You’ll want to stop by the Dia in New York City to see LaMonte Young’s “truly immersive” Dream House

Art, East, On View
Friday, April 17, 2015
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(Courtesy Dia Art Foundation)

(Courtesy Dia Art Foundation)

In New York in the 1960s and ’70s, a movement against pictorial, illusionistic, or fictive art began to favor more direct and literal figurations. This movement—now called Minimalism by many—was often spatial in nature as it was drawn on flat surfaces, sculpted, and displayed in white box galleries.

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JetBlue wants to turn Eero Saarinen’s iconic TWA terminal into a hotel

An old TWA drawing of its terminal in the 1960's via Todd Lappin/Flickr.

A 1960’s drawing of the TWA Terminal. (Flickr / Todd Lappin)

JetBlue Airlines—the one with free snacks and live television—is interested in getting into the hotel business, and it wants to kick things off with Eero Saarinen‘s swooping TWA Terminal at JFK Airport.

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Yes, there’s a Museum of Barbed Wire in Lacrosse, Kansas showcasing 2,400 different varieties—and yes, it’s legit

Design, Midwest
Friday, April 17, 2015
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(Courtesy KansasTravel.org)

(Courtesy KansasTravel.org)

It’s hard to refrain from making barbed jokes about the Kansas Museum of Barbed Wire when it sounds like a half-hearted April Fool’s ruse, but yes, this place is actually real.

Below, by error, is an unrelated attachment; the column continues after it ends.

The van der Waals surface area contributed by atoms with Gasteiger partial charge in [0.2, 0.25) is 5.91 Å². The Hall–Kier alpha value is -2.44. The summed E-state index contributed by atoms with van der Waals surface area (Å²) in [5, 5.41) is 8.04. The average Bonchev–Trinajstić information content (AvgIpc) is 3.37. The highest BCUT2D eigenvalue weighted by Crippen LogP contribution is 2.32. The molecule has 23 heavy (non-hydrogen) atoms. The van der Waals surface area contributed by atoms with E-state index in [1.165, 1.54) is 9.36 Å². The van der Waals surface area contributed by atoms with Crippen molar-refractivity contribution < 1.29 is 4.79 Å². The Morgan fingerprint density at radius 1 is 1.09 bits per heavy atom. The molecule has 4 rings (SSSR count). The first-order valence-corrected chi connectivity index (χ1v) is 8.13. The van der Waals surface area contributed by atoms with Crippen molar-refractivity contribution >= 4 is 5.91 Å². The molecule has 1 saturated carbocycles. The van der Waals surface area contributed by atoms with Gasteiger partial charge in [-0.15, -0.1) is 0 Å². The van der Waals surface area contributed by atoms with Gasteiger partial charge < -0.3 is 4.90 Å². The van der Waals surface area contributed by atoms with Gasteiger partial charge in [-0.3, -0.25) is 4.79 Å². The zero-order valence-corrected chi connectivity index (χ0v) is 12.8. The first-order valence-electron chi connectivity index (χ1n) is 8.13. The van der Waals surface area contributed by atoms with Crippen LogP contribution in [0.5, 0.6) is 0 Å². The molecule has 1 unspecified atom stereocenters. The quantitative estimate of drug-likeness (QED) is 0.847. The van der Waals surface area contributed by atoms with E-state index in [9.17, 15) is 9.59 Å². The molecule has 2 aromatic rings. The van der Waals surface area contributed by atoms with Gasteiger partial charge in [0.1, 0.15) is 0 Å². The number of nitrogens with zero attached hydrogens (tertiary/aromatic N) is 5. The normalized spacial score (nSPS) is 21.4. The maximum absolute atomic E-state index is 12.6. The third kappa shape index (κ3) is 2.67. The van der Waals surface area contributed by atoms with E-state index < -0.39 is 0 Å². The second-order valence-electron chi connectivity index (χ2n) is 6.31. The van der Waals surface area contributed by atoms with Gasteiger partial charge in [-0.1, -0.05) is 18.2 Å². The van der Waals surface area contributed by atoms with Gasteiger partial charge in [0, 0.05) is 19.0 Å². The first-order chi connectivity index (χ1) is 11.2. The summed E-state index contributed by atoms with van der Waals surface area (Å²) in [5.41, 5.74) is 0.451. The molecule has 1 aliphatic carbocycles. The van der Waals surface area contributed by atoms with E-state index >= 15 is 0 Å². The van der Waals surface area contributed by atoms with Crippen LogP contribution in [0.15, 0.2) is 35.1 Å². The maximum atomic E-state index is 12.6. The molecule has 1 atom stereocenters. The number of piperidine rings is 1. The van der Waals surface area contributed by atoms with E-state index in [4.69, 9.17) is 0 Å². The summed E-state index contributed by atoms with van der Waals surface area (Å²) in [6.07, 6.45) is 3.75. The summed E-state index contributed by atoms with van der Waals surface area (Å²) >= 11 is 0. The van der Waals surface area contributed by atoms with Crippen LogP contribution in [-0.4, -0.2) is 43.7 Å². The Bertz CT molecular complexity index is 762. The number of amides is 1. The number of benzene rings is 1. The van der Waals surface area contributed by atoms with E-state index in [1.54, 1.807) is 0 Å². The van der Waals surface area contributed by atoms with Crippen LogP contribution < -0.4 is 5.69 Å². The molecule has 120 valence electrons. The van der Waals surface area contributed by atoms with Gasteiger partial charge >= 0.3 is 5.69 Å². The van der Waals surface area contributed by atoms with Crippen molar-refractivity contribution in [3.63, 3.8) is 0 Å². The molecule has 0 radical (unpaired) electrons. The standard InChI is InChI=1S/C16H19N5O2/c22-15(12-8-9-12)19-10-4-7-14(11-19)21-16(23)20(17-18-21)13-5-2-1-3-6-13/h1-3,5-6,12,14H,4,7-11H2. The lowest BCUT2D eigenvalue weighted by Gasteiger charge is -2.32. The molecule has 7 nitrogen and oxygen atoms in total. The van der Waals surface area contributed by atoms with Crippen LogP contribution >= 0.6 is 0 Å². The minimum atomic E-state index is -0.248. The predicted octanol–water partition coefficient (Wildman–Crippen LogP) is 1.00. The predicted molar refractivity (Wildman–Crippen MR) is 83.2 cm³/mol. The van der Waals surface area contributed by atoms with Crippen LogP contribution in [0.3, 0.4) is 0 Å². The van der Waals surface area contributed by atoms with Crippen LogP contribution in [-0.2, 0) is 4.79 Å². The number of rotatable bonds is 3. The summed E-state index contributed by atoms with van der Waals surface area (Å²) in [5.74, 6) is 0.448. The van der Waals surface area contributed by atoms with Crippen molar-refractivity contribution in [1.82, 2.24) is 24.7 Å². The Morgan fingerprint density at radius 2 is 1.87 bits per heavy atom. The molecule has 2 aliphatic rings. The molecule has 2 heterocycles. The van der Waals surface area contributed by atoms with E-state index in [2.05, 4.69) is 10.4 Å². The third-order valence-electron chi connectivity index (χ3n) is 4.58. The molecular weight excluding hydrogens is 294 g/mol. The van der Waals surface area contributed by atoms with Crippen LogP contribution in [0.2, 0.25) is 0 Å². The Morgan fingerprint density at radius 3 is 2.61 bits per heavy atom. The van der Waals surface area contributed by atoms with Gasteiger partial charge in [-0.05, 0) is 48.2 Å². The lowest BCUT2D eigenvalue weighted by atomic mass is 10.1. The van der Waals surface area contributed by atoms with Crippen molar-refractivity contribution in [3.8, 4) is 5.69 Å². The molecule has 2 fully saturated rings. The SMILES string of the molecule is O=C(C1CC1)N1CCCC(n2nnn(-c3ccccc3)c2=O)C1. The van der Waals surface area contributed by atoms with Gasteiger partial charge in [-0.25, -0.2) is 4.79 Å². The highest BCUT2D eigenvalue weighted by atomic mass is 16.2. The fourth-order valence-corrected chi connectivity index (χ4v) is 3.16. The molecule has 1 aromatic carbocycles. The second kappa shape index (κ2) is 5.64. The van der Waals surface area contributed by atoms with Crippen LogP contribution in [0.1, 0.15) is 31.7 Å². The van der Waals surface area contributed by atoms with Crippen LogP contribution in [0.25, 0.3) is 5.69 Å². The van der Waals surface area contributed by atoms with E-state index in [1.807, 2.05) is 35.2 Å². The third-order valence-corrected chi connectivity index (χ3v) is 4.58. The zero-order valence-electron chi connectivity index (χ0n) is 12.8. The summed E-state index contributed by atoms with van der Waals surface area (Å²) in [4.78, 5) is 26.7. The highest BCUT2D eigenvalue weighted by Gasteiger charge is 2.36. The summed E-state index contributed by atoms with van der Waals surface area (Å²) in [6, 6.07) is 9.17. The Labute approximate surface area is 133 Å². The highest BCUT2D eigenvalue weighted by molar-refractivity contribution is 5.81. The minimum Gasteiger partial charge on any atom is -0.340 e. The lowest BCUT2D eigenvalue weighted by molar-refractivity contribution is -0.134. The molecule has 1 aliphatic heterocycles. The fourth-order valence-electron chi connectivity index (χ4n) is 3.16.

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These competition-winning bus shelters in Austin will harvest rainwater for a pocket park

(Courtesy Capital Metropolitan Transportation Authority)

(Courtesy Capital Metropolitan Transportation Authority)

It’s a matter of time before the canine-abused fire hydrant is outfitted with its own sound system—like this park bench. Two designers are retooling a high-traffic bus stop in Austin, Texas, to incorporate a pocket park for city dwellers to revisit distant nature.

COntinue reading after the jump.

Beneath this 200 year old monument to George Washington, a time capsule filled with 3D printed scans will send messages to the future

East, Preservation, Technology
Friday, April 17, 2015
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(Ed Gunts)

(Ed Gunts)

What do you put in a 21st century time capsule inside the cornerstone of a 19th century landmark that’s undergoing restoration? If the landmark is the nation’s first monument to George Washington, you put in a 3D printed likeness of the first president, hot off the 3D printer, of course. That’s the idea behind the four shiny objects that will be sealed within an 1815-era cornerstone and placed below the base of the Washington Monument in Baltimore, Maryland, home of the aforementioned first monument to Washington.

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Beantown Goes Deep Green with ISA

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Interface Studio Architects' 226-232 Highland was the first project built under Boston's E+ Green Building Program. (Sam Oberter)

Interface Studio Architects’ 226-232 Highland was the first project built under Boston’s E+ Green Building Program. (Sam Oberter)

Boston launches a sustainable housing initiative with net-zero energy townhomes.